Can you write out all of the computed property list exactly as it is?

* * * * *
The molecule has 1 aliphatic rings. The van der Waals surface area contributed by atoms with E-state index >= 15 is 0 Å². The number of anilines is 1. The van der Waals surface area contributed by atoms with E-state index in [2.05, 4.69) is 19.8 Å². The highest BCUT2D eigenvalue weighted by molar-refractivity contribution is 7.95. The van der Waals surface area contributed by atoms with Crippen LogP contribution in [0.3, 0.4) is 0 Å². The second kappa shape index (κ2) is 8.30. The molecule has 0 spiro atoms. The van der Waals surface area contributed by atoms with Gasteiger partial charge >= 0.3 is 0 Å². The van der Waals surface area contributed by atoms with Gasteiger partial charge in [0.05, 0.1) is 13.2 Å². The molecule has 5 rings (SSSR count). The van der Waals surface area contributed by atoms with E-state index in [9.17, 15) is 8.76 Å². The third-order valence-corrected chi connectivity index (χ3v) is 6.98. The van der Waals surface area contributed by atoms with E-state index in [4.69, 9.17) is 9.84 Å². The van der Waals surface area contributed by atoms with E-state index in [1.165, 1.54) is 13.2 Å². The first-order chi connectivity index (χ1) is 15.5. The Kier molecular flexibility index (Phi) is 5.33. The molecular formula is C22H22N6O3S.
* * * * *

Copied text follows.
The molecule has 1 aliphatic rings. The van der Waals surface area contributed by atoms with E-state index >= 15 is 0 Å². The number of anilines is 1. The van der Waals surface area contributed by atoms with E-state index in [2.05, 4.69) is 19.8 Å². The highest BCUT2D eigenvalue weighted by molar-refractivity contribution is 7.95. The van der Waals surface area contributed by atoms with Crippen LogP contribution in [0.3, 0.4) is 0 Å². The second kappa shape index (κ2) is 8.30. The molecule has 0 spiro atoms. The van der Waals surface area contributed by atoms with Gasteiger partial charge >= 0.3 is 0 Å². The van der Waals surface area contributed by atoms with Gasteiger partial charge in [0.05, 0.1) is 13.2 Å². The molecule has 5 rings (SSSR count). The van der Waals surface area contributed by atoms with E-state index in [9.17, 15) is 8.76 Å². The third-order valence-corrected chi connectivity index (χ3v) is 6.98. The van der Waals surface area contributed by atoms with E-state index in [4.69, 9.17) is 9.84 Å². The van der Waals surface area contributed by atoms with E-state index in [1.165, 1.54) is 13.2 Å². The first-order chi connectivity index (χ1) is 15.5. The Kier molecular flexibility index (Phi) is 5.33. The molecular formula is C22H22N6O3S.